A groundbreaking test by Aberdeen scientists to diagnose mental health disorders is looking for volunteers to further its clinical trials.
The simple eye-movement test can recognise abnormalities unique to specific mental illnesses. It can distinguish between patients with schizophrenia, bipolar disorder and depression with more than 95% accuracy in just 30 minutes.
Now researchers are looking for people who suffer from low moods or have been prescribed a course of anti-depressants, to try and understand why some people suffer from periods of low mood.
Dr Philip Benson, senior lecturer in psychology at Aberdeen University, and Professor David St Clair, the university’s chair of mental health, came up with the test, which is being researched by a university spin-off company called Saccade Diagnostics.
Dr Benson said: “The global burden, across the whole world for mental health each year is very significant, it’s about $2.5 trillion each year that’s spent on primary healthcare, secondary healthcare, people being out of work, that sort of thing.
“Part of the problem is caused by difficulties in coming up with a reliable diagnosis soon enough to get people onto a particular treatment plan.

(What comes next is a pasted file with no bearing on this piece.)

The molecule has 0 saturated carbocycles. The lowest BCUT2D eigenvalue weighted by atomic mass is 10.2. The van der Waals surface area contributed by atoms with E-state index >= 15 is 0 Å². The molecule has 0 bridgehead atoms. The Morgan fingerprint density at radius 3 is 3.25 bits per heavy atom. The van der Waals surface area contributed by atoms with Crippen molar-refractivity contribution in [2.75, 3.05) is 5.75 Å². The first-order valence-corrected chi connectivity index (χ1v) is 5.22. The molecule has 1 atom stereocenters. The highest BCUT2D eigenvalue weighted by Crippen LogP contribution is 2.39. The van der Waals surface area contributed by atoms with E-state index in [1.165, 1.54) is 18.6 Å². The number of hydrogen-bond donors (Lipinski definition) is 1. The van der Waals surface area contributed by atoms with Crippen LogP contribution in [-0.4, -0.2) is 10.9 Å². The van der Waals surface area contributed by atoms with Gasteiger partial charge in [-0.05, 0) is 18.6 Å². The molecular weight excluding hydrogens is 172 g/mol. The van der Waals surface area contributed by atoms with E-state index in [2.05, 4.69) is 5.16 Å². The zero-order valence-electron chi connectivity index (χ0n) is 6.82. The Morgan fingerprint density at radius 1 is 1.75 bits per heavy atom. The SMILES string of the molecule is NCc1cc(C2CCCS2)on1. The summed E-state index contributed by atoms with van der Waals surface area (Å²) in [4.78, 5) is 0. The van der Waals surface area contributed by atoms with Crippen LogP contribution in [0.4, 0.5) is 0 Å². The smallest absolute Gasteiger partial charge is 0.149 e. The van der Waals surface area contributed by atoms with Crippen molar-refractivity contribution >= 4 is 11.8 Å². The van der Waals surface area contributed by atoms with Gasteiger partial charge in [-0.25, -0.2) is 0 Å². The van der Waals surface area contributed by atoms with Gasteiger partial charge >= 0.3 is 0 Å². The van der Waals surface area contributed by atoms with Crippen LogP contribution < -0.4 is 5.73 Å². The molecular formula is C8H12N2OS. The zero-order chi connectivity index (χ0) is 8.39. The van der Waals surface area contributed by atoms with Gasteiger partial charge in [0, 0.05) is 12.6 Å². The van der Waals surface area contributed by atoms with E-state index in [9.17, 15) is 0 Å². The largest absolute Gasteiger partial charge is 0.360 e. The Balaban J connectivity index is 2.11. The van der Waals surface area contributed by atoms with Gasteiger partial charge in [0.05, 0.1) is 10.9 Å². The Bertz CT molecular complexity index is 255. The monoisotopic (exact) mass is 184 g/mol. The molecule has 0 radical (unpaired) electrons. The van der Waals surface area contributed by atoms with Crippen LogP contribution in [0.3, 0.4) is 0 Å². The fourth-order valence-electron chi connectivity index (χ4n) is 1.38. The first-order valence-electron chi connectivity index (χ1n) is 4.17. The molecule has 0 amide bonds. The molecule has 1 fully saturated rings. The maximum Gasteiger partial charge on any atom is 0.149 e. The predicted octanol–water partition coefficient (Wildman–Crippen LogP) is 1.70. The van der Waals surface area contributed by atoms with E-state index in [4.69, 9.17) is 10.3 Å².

“Although we’re looking at eye movements, which is a behavioural test, if you think about how eye movements are produced they’re produced by the brain and how you think about the world can have a consequence on your eye movements. And it turns out that for most of the major illnesses there’s something unusual about the eye movements that seems to be unique to each illness.”
Already the study, which won the 2013 Converge Challenge and the 2013 Best Open Innovation Business award, has found that patients with schizophrenia explore images less fully than those without the condition. Tracking the eye movements of patients with depression and bipolar disorder also reveals subtle differences in eye movement, which can give clinicians a more accurate diagnosis.
Saccade Diagnostics are looking for volunteers to help them carry out further research on this test.
Volunteers should be aged 18-60 and experience low moods or be prescribed a course of anti-depressants.
The 30-minute test will take place in the research facility at the Cornhill hospital campus in Aberdeen, with reasonable travel expenses being reimbursed.
For more information contact Eva Nouzova on 01224 557963 or 07864921272, or online at email@example.com